The modified discrete cosine transform (MDCT) is a lapped transform based on the type-IV discrete cosine transform (DCT-IV), with the additional property of being lapped: it is designed to be performed on consecutive blocks of a larger dataset, where subsequent blocks are overlapped so that the last half of one block coincides with the first half of the next block. This overlapping, in addition to the energy-compaction qualities of the DCT, makes the MDCT especially attractive for signal compression applications, since it helps to avoid artifacts stemming from the block boundaries. As a result of these advantages, the MDCT is the most widely used lossy compression technique in audio data compression. It is employed in most modern audio coding standards, including MP3, Dolby Digital (AC-3), Vorbis (Ogg), Windows Media Audio (WMA), ATRAC, Cook, Advanced Audio Coding (AAC), LDAC, Dolby AC-4, MPEG-H 3D Audio, as well as speech coding standards such as AAC-LD (LD-MDCT), G.722.1, G.729.1, CELT, and Opus.
The discrete cosine transform (DCT) was first proposed by Nasir Ahmed in 1972, and demonstrated by Ahmed with T. Natarajan and K. R. Rao in 1974. The MDCT was later proposed by John P. Princen, A.W. Johnson and Alan B. Bradley at the University of Surrey in 1987, following earlier work by Princen and Bradley (1986) to develop the MDCT's underlying principle of time-domain aliasing cancellation (TDAC), described below. (There also exists an analogous transform, the MDST, based on the discrete sine transform, as well as other, rarely used, forms of the MDCT based on different types of DCT or DCT/DST combinations.)
In MP3, the MDCT is not applied to the audio signal directly, but rather to the output of a 32-band polyphase quadrature filter (PQF) bank. The output of this MDCT is postprocessed by an alias reduction formula to reduce the typical aliasing of the PQF filter bank. Such a combination of a filter bank with an MDCT is called a hybrid filter bank or a subband MDCT. AAC, on the other hand, normally uses a pure MDCT; only the (rarely used) MPEG-4 AAC-SSR variant (by Sony) uses a four-band PQF bank followed by an MDCT. Similar to MP3, ATRAC uses stacked quadrature mirror filters (QMF) followed by an MDCT.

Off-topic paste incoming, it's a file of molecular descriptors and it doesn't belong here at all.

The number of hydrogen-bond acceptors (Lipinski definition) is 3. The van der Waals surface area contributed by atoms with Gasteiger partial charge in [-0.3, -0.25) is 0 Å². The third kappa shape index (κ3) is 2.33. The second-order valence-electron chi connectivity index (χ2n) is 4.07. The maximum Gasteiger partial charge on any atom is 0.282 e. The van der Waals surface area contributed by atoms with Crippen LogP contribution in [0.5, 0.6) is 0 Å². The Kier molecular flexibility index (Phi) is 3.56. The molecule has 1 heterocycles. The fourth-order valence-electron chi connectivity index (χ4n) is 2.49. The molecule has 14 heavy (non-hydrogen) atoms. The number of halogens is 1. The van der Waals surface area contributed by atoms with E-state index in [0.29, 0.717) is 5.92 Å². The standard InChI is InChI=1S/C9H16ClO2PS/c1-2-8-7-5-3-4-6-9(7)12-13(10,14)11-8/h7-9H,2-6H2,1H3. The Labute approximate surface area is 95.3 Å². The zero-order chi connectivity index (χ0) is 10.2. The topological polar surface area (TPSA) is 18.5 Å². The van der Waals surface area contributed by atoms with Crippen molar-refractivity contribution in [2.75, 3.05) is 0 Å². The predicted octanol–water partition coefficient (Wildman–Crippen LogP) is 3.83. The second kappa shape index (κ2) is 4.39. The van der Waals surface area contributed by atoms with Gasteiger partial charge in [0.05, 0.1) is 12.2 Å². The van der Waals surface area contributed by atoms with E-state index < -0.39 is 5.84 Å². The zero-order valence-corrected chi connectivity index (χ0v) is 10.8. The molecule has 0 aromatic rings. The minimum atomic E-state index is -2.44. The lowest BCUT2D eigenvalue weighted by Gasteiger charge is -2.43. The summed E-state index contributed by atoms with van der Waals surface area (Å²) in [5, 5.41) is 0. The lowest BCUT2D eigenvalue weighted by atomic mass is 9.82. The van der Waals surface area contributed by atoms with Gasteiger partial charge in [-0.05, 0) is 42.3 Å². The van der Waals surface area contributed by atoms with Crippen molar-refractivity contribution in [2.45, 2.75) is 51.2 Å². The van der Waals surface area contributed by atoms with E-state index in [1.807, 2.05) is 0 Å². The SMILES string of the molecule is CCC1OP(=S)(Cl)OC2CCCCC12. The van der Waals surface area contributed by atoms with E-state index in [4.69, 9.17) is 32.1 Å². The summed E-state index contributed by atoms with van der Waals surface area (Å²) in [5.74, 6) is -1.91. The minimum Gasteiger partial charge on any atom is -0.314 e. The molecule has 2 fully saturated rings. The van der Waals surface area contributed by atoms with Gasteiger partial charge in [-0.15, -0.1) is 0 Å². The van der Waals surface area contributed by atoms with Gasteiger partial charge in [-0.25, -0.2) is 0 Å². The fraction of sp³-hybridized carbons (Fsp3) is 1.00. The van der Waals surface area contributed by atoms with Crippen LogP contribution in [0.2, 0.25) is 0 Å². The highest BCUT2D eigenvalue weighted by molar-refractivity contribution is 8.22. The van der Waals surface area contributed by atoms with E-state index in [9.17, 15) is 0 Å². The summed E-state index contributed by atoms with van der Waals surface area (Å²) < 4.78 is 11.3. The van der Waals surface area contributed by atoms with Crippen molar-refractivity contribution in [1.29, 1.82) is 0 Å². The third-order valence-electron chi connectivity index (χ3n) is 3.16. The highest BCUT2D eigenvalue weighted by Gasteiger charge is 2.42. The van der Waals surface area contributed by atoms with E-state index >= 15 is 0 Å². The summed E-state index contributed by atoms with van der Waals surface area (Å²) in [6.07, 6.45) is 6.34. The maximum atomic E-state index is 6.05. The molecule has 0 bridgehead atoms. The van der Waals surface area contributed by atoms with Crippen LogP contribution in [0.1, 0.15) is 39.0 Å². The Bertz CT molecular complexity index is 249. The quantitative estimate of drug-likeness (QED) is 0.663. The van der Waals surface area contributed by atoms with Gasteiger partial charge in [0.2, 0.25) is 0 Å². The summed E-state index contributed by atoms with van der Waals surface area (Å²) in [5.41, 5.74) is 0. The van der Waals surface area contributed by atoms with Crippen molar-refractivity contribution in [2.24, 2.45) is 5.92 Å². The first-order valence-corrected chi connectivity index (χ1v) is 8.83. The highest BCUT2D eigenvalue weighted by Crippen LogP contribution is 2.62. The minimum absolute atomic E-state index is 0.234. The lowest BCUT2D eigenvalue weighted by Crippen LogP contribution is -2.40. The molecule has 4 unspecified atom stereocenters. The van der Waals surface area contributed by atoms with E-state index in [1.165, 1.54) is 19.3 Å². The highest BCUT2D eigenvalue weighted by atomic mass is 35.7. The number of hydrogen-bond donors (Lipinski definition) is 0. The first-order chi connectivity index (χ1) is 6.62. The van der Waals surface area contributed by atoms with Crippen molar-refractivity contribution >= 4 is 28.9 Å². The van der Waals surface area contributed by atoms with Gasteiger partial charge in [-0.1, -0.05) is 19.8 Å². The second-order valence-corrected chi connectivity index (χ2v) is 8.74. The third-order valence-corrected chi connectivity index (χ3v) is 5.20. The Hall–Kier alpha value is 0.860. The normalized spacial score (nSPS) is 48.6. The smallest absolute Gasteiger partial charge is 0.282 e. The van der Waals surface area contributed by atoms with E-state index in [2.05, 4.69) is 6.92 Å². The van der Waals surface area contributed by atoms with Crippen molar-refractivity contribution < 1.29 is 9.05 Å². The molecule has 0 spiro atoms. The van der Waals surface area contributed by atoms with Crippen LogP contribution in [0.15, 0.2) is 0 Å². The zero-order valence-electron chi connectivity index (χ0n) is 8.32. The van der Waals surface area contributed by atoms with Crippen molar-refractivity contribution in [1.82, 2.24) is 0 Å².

As a lapped transform, the MDCT is a bit unusual compared to other Fourier-related transforms in that it has half as many outputs as inputs (instead of the same number). In particular, it is a linear function (where R denotes the set of real numbers). The 2N real numbers x0, ..., x2N-1 are transformed into the N real numbers X0, ..., XN-1 according to the formula:
(The normalization coefficient in front of this transform, here unity, is an arbitrary convention and differs between treatments. Only the product of the normalizations of the MDCT and the IMDCT, below, is constrained.)
The inverse MDCT is known as the IMDCT. Because there are different numbers of inputs and outputs, at first glance it might seem that the MDCT should not be invertible. However, perfect invertibility is achieved by adding the overlapped IMDCTs of subsequent overlapping blocks, causing the errors to cancel and the original data to be retrieved; this technique is known as time-domain aliasing cancellation (TDAC).
The IMDCT transforms N real numbers X0, ..., XN-1 into 2N real numbers y0, ..., y2N-1 according to the formula:
(Like for the DCT-IV, an orthogonal transform, the inverse has the same form as the forward transform.)
In the case of a windowed MDCT with the usual window normalization (see below), the normalization coefficient in front of the IMDCT should be multiplied by 2 (i.e., becoming 2/N).